“Enjoy your breakfast, candidates!” Delphine said sweetly before she followed after them.
Of the three men who had carried her in this life, Carina preferred Leo the least. His hand seemed to slide uncomfortably low on her back, which forced Carina to wrap her arms around his neck or fall.
Delphine paid no attention to Carina’s discomfort as she guided them towards the Royal Gardens. The palace walkways were quiet as most servants were busy indoors while their masters and mistresses enjoyed breakfast. The garden itself was oddly vacant and covered in lingering mist that clung to the hedges and covered the landscape in glittering dew.
Carina’s unease only increased as the knight and lady-in-waiting led her down the path towards the forbidden corner of the garden. The paradise around them was quickly forgotten in the presence of the iron door. The suffocating feel of despair that exuded from its dark metal surface sent an ominous sharp pain through her chest.
As often as Carina had wondered what lay within the garden enshrouded by the spiked iron fence and dense box hedges, now the very thought of that door opening made her mouth run dry.
The wind rustled through the towering shrubs, and the distant echo of a thousand despairing sobs lingered in its breath. And then a woman, so transparent and pale she might have been a trick of the light, appeared through the gate.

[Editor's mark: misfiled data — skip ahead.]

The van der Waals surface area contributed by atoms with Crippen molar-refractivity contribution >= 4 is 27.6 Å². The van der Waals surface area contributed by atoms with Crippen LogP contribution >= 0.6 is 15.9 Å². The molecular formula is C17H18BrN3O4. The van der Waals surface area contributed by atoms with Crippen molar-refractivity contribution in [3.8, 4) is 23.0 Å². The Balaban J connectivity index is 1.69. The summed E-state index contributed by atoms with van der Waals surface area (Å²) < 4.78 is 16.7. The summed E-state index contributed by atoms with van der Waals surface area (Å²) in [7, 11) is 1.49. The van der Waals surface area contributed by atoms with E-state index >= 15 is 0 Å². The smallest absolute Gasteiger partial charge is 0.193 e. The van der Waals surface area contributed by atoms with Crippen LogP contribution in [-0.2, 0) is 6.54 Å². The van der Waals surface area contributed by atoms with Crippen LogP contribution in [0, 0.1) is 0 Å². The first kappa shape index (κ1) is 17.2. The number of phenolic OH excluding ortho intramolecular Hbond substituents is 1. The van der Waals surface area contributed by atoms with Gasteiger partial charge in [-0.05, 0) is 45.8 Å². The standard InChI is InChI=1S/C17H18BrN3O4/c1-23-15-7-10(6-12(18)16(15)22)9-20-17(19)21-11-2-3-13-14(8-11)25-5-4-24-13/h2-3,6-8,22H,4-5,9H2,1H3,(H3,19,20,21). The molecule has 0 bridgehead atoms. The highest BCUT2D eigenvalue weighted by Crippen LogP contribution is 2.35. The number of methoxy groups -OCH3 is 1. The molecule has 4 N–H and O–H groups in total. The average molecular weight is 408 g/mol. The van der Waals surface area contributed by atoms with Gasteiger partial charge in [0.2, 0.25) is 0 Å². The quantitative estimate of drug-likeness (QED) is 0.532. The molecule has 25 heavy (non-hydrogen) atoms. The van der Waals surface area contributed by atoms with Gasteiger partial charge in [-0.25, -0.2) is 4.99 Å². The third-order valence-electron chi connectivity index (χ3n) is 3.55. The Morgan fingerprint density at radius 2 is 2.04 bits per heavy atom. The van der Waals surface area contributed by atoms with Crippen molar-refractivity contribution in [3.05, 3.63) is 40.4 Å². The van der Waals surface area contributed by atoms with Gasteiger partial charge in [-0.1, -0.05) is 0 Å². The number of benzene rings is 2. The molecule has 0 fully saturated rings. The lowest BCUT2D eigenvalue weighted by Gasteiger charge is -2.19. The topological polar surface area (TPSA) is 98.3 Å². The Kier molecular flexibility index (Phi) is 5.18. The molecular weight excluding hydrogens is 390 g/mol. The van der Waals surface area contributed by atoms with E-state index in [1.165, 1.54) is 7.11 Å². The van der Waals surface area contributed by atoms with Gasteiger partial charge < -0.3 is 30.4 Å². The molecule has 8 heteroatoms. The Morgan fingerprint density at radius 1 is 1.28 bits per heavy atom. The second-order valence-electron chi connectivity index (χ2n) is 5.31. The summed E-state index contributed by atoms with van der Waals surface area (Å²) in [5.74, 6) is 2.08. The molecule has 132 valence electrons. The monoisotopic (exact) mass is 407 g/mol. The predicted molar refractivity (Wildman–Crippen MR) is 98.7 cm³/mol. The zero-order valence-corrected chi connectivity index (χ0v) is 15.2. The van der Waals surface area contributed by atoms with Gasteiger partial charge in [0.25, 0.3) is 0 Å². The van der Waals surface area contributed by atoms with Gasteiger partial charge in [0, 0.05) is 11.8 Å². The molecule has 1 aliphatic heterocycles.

The hair along Carina’s arms stood on end as the specter lifted the hem of her dress and ran through Delphine towards Carina and Leo. The ghost vanished before Carina could identify her face, but there was no mistaking the crown the woman had worn—that of Lafeara’s Queen.
“You’re trembling,” Leo observed as he adjusted his grip. His gaze remained focused upon the gate even as Delphine stopped beside a marble bench that waited outside the forbidden garden. “Not that I blame you. This place disturbs even a soldier like me.”
Carina glanced at him curiously. “Do you believe in ghosts?”
“I’ve seen a thing or two on the battlefield,” Leo replied evasively. “Enough to believe there is more to death and life than what my eyes can see.”
“You may set her down here, Captain,” Delphine instructed as she glanced towards them with a curious smile. Leo complied and eased Carina down to the marble surface before he helped smooth out her dress.
“I’m fine, thank you, Captain,” Carina said sharply.
Leo raised his hands with a disarming smile. “Forgive me. You—remind me of my younger sisters. I meant no offense.” He straightened and turned to Delphine. “Shall I wait at the end of the path as usual?”
“Yes, thank you, Captain,” Delphine replied with a nod.
“A pleasure to meet you, Lady Maura.” He offered a polite bow, winked at her, and then strode confidently away.